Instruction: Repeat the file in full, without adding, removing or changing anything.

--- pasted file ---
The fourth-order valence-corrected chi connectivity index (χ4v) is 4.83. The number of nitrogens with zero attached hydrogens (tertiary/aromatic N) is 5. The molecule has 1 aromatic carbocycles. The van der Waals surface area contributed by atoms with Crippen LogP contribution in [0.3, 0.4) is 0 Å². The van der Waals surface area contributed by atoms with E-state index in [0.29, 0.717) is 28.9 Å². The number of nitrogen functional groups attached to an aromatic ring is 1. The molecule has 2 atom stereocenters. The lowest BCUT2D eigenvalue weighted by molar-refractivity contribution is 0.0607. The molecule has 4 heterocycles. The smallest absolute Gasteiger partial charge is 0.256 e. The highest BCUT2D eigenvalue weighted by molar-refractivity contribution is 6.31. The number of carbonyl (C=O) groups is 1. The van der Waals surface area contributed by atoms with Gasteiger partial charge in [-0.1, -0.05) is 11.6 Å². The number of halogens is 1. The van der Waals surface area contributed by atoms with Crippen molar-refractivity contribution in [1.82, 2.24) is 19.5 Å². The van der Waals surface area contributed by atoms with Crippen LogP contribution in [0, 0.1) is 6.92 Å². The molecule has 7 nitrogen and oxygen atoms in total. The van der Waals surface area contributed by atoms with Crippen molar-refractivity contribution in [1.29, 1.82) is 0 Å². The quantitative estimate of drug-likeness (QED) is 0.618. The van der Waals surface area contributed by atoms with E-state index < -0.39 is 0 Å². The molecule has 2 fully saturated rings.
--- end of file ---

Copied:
The fourth-order valence-corrected chi connectivity index (χ4v) is 4.83. The number of nitrogens with zero attached hydrogens (tertiary/aromatic N) is 5. The molecule has 1 aromatic carbocycles. The van der Waals surface area contributed by atoms with Crippen LogP contribution in [0.3, 0.4) is 0 Å². The van der Waals surface area contributed by atoms with E-state index in [0.29, 0.717) is 28.9 Å². The number of nitrogen functional groups attached to an aromatic ring is 1. The molecule has 2 atom stereocenters. The lowest BCUT2D eigenvalue weighted by molar-refractivity contribution is 0.0607. The molecule has 4 heterocycles. The smallest absolute Gasteiger partial charge is 0.256 e. The highest BCUT2D eigenvalue weighted by molar-refractivity contribution is 6.31. The number of carbonyl (C=O) groups is 1. The van der Waals surface area contributed by atoms with Gasteiger partial charge in [-0.1, -0.05) is 11.6 Å². The number of halogens is 1. The van der Waals surface area contributed by atoms with Crippen molar-refractivity contribution in [1.82, 2.24) is 19.5 Å². The van der Waals surface area contributed by atoms with Crippen LogP contribution in [0, 0.1) is 6.92 Å². The molecule has 7 nitrogen and oxygen atoms in total. The van der Waals surface area contributed by atoms with Crippen molar-refractivity contribution in [1.29, 1.82) is 0 Å². The quantitative estimate of drug-likeness (QED) is 0.618. The van der Waals surface area contributed by atoms with E-state index < -0.39 is 0 Å². The molecule has 2 fully saturated rings.